“Trying to live up to what we would like to be, rather than trying to live what we are is known in the Buddhist tradition as spiritual materialism, which is any approach that provides us with techniques to try to associate with the good, the better, the best—or the ultimately good, the divine.
We pretend to be good, and happy, and as free already. Our confusion becomes a further basis for investigation until we reach a point where there is no answer and not even a question; they both die simultaneously at some point. At that point we tend to give up hope of an answer or of anything whatsoever.
We transcend hope. This hopeless is the essence of crazy wisdom.”
~ Chogyam Trungpa
That’s the heart of elephant. Instead of theistically trying to be some external good, we can relax because our fundamental nature is good stuff. ~ ed.
“It is said that good circumstances are more difficult to deal with than bad ones, because they are more distracting. If you have whatever you could wish for—wealth, a comfortable house, clothing—you should view it all as illusory, like possessions obtained in a dream, rather than feeling compulsive attachment to it.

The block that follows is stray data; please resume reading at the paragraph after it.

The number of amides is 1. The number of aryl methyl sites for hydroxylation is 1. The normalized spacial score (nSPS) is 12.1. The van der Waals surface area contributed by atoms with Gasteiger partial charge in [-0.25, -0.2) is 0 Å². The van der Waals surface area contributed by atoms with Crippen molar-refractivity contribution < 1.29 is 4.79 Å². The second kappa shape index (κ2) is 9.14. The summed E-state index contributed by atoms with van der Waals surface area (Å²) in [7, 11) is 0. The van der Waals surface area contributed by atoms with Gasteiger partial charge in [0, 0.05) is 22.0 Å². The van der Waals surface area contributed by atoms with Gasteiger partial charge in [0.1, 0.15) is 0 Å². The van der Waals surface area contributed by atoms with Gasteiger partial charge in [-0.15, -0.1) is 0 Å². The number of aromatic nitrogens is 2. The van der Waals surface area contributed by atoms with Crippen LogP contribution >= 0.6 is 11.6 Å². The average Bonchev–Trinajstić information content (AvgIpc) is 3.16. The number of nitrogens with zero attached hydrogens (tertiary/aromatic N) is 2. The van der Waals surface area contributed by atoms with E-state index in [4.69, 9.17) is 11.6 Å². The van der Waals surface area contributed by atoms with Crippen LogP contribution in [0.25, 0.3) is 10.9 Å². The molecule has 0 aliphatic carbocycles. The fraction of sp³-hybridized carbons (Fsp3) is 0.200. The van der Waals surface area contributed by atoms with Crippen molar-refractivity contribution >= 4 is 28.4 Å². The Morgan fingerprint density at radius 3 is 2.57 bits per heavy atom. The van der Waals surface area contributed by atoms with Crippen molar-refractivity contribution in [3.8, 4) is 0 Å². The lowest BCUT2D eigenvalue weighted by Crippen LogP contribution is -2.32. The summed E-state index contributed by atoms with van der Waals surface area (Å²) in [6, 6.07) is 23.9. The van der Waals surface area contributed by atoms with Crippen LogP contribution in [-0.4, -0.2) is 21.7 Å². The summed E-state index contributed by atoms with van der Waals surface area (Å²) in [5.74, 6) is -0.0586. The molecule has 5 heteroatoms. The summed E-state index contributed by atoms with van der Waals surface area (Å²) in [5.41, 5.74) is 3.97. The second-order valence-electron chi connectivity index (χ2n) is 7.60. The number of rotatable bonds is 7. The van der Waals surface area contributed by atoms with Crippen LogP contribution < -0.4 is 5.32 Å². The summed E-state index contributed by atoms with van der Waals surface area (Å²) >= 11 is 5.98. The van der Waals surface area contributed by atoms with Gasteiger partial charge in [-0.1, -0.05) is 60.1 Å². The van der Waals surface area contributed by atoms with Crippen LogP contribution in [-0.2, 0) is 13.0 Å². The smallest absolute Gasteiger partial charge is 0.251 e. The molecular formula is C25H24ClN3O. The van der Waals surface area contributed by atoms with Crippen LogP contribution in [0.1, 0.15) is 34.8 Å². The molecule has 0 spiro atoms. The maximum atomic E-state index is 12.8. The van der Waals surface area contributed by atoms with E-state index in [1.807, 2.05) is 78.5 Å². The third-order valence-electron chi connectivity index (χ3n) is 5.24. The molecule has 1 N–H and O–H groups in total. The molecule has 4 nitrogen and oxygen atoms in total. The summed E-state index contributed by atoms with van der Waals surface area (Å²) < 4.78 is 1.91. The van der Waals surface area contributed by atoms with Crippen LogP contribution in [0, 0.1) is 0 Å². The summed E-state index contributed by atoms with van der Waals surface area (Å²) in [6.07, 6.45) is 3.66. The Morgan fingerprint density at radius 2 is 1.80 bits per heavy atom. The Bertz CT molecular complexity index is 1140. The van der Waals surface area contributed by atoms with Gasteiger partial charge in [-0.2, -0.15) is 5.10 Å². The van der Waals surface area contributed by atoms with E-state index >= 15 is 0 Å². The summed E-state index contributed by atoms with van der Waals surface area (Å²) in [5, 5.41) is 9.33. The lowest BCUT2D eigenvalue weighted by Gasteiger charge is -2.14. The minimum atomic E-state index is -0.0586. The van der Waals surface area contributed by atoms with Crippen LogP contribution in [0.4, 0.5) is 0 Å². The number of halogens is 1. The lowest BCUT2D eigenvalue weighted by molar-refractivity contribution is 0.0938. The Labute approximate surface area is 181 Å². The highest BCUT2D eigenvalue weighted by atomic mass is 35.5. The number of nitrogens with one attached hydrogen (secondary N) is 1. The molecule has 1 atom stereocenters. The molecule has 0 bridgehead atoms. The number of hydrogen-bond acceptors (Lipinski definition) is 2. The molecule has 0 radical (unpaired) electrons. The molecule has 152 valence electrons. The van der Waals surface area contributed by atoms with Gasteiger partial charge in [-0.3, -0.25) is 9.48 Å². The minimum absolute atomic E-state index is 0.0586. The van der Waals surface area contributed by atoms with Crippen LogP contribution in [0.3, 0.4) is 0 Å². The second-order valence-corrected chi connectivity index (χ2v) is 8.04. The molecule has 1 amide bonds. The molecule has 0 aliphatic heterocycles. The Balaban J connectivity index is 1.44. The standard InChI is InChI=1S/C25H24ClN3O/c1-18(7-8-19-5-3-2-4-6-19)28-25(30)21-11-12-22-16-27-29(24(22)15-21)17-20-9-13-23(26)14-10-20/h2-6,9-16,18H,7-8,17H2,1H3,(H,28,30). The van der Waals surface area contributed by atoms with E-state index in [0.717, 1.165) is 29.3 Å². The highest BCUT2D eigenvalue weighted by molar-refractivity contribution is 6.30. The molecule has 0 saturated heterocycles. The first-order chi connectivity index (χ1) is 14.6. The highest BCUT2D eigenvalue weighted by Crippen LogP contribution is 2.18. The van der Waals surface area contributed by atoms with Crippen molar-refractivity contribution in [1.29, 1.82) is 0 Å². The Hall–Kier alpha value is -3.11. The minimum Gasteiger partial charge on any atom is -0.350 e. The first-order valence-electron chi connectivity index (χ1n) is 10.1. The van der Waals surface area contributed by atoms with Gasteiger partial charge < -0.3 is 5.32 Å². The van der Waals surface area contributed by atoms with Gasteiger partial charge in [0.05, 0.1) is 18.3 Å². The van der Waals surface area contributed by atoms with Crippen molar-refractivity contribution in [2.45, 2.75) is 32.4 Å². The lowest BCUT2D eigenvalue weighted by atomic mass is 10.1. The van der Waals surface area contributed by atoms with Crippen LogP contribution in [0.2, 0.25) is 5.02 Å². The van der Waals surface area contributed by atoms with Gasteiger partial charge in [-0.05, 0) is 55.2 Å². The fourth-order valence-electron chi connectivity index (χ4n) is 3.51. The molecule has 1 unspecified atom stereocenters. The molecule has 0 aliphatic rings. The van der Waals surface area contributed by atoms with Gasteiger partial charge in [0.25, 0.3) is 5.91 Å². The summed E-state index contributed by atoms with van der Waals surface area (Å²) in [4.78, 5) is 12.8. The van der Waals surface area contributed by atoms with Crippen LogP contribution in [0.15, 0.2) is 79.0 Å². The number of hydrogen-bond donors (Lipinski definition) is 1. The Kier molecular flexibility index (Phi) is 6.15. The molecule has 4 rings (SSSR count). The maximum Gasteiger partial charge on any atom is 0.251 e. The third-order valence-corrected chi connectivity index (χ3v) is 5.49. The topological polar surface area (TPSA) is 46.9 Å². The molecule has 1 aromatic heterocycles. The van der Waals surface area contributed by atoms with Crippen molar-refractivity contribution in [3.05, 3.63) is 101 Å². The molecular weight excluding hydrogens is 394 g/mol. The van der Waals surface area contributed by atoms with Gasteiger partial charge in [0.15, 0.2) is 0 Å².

If someone gets angry with you or threatens you, it is relatively easy to meditate on patience, or if you fall sick, to cope with the sickness. Since such things are causes of suffering, and suffering naturally reminds us of the dharma, in a way it’s easier to integrate these difficult circumstances into your path.”
~ Dilgo Khyentse Rinpoche
One last quote, one of the key quotes or points in all of Buddha-dharma (dharma just means “teachings”):
hot on elephant
July’s Full Moon in Capricorn: The Heart wants what it Wants. How to Love a Woman who Scares You. The 4 Stages of a Good Divorce. Our Soulmates are Rarely Who We Expect. I Still Think of You. Men, Let’s Stop Fooling Ourselves: Size Matters. To the One Who Tried to Break Me. An Open Letter to the Fixers. How your Stored Memories in the Amygdala can lead to PTSD. How My Sister’s Death Transformed my Self-Perception.